Business Overview

Manufacturer of Proprietary products sold to diverse niche markets throughout the U.S. and Canada.
This is a high profit margin business located in Empowerment and Opportunity Zones. Our Client established the business in 1983 and they operate with the latest technology and an efficient and highly developed manufacturing process. Owner will stay for extended training period. CALL US! THIS IS AN EXCELLENT OPPORTUNITY!!!

Financial

  • Asking Price: $1,295,000
  • Cash Flow: $385,000
  • Gross Revenue: $1,315,451
  • EBITDA: N/A
  • FF&E: $650,000
  • Inventory: $120,000
  • Inventory Included: Yes
  • Established: 1983

Detailed Information

  • Property Owned or Leased:Own
  • Property Included:N/A
  • Building Square Footage:16,000
  • Lot Size:N/A
  • Total Number of Employees:7
  • Furniture, Fixtures and Equipment:N/A
About The Facility:

Property includes two Buildings, one is 9,900 sq. ft. on 3.07 acres; and the other is 6,000 sq. ft. located on 3.51 acres. They operate at less than 30% capacity and room for adding 200,000 sq. ft. addition. The Real Estate can be purchased for $750,000 or leased at a fair market rate.

Is Support & Training Included:

The Seller will train for an extended amount of time and potentially remain on a Consulting arrangement. The employees are all cross-trained and very competent.

Purpose For Selling:

After nearly 40 years in the business the Client is ready for a break.

Pros and Cons:

Like any business there are competitors, some offer quicker delivery and some offer lower pricing, but most lack the product diversity and quality that our client produces and that the customers require.

Opportunities and Growth:

I know it's trite to say "This business has tremendous growth potential" but in this case it's true. Our client is very detailed not only in the production process, but in all the processes that go with operating a business. However, Sales & Marketing has never been his strong point but there are key strategies for growth, such as outward bound marketing; attending industry conferences; working with current customers to expand the products he can produce for them; and of course broaden his customer base. These are all very realistic growth opportunities.

Additional Info

The company was started in 1983, making the business 39 years old.
The deal will include inventory valued at $120,000, which is included in the asking price.

The business has 7FT 1PT employees and is situated in a building with disclosed square footage of 16,000 sq ft.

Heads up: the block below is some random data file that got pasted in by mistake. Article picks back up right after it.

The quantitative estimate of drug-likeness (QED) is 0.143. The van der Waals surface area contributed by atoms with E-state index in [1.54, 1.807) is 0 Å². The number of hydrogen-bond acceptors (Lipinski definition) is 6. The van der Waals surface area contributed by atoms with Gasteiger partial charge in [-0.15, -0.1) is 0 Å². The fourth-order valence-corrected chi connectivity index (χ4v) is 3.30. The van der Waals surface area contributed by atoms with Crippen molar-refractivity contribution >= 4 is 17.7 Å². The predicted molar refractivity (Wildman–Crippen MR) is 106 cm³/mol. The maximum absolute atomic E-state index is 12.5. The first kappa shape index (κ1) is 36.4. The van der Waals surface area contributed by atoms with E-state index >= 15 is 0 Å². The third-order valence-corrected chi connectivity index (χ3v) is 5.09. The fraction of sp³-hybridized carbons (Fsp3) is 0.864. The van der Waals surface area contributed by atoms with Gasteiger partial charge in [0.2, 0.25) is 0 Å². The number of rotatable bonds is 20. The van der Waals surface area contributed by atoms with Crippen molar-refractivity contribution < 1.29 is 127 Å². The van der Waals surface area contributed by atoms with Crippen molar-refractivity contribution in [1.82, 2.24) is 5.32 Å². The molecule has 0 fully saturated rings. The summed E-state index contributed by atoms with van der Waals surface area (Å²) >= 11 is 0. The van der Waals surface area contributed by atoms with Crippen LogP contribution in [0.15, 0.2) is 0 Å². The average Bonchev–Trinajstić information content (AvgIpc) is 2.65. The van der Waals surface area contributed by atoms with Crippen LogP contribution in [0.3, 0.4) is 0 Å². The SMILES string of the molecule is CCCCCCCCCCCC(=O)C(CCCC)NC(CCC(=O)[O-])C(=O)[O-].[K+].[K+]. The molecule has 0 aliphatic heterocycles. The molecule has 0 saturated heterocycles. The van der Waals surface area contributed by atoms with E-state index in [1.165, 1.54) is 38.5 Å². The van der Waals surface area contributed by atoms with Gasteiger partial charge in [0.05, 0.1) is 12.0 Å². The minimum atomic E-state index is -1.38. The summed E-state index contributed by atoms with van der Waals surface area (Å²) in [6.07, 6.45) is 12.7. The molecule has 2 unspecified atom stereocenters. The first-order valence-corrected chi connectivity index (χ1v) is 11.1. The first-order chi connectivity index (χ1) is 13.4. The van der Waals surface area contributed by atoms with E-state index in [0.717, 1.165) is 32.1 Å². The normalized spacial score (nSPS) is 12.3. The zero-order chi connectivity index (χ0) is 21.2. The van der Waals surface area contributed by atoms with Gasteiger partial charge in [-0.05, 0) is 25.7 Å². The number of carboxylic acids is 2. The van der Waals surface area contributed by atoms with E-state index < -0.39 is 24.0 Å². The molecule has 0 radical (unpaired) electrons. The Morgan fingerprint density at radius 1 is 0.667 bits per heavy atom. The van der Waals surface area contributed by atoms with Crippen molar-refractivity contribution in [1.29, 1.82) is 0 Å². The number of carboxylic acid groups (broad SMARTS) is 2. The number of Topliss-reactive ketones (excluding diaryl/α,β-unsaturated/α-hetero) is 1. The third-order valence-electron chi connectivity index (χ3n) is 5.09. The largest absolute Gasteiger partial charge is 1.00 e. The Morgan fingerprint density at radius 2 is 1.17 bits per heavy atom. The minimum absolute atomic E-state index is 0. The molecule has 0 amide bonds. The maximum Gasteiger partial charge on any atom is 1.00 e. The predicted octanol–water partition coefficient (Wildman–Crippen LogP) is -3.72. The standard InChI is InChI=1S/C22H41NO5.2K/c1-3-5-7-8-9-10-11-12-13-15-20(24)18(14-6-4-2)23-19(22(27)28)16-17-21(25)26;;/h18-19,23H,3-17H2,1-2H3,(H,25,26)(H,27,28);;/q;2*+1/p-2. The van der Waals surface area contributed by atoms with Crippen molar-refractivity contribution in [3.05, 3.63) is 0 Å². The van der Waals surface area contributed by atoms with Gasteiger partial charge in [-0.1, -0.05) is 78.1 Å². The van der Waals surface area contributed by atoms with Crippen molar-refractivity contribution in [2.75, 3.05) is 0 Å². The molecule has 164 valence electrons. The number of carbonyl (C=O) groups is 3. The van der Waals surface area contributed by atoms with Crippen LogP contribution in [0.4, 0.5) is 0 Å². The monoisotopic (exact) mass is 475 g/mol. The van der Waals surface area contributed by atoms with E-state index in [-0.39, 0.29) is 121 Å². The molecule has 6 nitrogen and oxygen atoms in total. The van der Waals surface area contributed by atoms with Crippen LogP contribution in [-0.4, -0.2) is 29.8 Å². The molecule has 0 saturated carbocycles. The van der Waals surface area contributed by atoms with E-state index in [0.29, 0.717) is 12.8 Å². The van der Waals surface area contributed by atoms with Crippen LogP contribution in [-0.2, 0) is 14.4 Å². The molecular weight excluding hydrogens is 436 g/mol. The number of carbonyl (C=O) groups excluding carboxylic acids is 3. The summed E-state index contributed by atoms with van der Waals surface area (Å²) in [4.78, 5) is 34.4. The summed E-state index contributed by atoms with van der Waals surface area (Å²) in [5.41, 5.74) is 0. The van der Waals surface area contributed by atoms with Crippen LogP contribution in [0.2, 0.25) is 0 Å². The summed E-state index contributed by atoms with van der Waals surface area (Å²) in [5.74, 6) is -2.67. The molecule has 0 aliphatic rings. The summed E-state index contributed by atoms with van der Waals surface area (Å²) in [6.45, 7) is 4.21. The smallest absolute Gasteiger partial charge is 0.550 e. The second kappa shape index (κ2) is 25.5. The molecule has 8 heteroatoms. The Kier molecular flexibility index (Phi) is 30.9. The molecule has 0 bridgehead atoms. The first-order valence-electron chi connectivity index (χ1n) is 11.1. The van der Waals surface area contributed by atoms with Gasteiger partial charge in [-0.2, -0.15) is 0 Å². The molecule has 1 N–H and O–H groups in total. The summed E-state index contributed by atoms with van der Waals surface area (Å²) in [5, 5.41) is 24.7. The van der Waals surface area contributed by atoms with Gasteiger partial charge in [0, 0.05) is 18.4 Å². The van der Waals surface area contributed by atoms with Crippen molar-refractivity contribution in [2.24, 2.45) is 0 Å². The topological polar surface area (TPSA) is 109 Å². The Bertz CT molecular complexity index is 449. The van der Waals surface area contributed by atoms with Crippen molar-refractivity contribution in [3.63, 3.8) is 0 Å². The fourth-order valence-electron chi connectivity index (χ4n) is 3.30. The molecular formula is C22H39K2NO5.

Why is the Current Owner Selling The Business?

There are all sorts of reasons why people resolve to sell businesses. However, the genuine factor and the one they say to you might be 2 completely different things. As an example, they may state "I have a lot of other responsibilities" or "I am retiring". For many sellers, these factors are valid. But also, for some, these might just be reasons to attempt to conceal the reality of transforming demographics, increased competitors, current reduction in earnings, or a variety of other factors. This is why it is very important that you not rely totally on a seller's word, but rather, utilize the seller's solution together with your overall due diligence. This will paint a more practical image of the business's current circumstance.

Existing Debts and Future Obligations

If the existing company is in debt, which numerous businesses are, then you will certainly need to consider this when valuating/preparing your deal. Many operating businesses finance loans with the purpose of covering points like supplies, payroll, accounts payable, etc. Remember that in some cases this can indicate that earnings margins are too small. Lots of companies fall under a revolving door of taking on debt as a way to pay back various other loans. In addition to debts, there may also be future commitments to take into consideration. There may be an outstanding lease on tools or the building where the business resides. The business may have existing agreements with suppliers that should be satisfied or might result in penalties if terminated early.

Understanding the Customer Base, Competition and Area Demographics

Just how do businesses in the location bring in new customers? Often times, companies have repeat consumers, which create the core of their daily revenues. Specific factors such as new competitors growing up around the area, road building and construction, and employee turn over can impact repeat consumers and adversely influence future incomes. One vital point to consider is the location of the business. Is it in an extremely trafficked shopping center, or is it concealed from the highway? Undoubtedly, the more individuals that see the business on a regular basis, the greater the possibility to develop a returning customer base. A last thought is the basic area demographics. Is the business placed in a densely inhabited city, or is it located on the outskirts of town? How might the regional typical home earnings impact future revenue prospects?